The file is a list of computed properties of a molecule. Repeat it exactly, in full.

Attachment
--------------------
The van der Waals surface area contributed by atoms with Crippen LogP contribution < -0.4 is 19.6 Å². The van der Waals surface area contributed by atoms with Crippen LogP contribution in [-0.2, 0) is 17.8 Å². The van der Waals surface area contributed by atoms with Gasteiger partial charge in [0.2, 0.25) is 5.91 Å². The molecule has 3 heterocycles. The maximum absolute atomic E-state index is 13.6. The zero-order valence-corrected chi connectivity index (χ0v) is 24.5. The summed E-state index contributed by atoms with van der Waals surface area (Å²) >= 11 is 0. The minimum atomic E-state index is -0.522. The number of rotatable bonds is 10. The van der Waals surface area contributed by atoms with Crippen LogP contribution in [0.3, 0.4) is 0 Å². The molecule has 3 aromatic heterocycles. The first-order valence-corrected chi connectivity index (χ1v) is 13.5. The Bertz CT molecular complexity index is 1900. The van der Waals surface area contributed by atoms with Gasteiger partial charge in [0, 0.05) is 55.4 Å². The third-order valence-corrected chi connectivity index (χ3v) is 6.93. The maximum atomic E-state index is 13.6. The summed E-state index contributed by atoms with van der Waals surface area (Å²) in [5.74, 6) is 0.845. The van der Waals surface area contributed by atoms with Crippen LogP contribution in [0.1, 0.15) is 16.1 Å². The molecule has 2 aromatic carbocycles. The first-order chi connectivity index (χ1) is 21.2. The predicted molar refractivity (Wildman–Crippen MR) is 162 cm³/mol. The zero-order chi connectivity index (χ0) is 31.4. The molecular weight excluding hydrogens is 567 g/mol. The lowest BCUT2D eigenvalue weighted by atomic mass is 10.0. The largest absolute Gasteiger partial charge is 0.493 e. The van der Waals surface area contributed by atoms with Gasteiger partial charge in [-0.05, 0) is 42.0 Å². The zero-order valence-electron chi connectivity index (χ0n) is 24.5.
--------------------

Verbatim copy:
The van der Waals surface area contributed by atoms with Crippen LogP contribution < -0.4 is 19.6 Å². The van der Waals surface area contributed by atoms with Crippen LogP contribution in [-0.2, 0) is 17.8 Å². The van der Waals surface area contributed by atoms with Gasteiger partial charge in [0.2, 0.25) is 5.91 Å². The molecule has 3 heterocycles. The maximum absolute atomic E-state index is 13.6. The zero-order valence-corrected chi connectivity index (χ0v) is 24.5. The summed E-state index contributed by atoms with van der Waals surface area (Å²) >= 11 is 0. The minimum atomic E-state index is -0.522. The number of rotatable bonds is 10. The van der Waals surface area contributed by atoms with Crippen LogP contribution in [0.3, 0.4) is 0 Å². The molecule has 3 aromatic heterocycles. The first-order valence-corrected chi connectivity index (χ1v) is 13.5. The Bertz CT molecular complexity index is 1900. The van der Waals surface area contributed by atoms with Gasteiger partial charge in [0, 0.05) is 55.4 Å². The third-order valence-corrected chi connectivity index (χ3v) is 6.93. The maximum atomic E-state index is 13.6. The summed E-state index contributed by atoms with van der Waals surface area (Å²) in [5.74, 6) is 0.845. The van der Waals surface area contributed by atoms with Crippen LogP contribution in [0.1, 0.15) is 16.1 Å². The molecule has 2 aromatic carbocycles. The first-order chi connectivity index (χ1) is 21.2. The predicted molar refractivity (Wildman–Crippen MR) is 162 cm³/mol. The zero-order chi connectivity index (χ0) is 31.4. The molecular weight excluding hydrogens is 567 g/mol. The lowest BCUT2D eigenvalue weighted by atomic mass is 10.0. The largest absolute Gasteiger partial charge is 0.493 e. The van der Waals surface area contributed by atoms with Gasteiger partial charge in [-0.05, 0) is 42.0 Å². The zero-order valence-electron chi connectivity index (χ0n) is 24.5.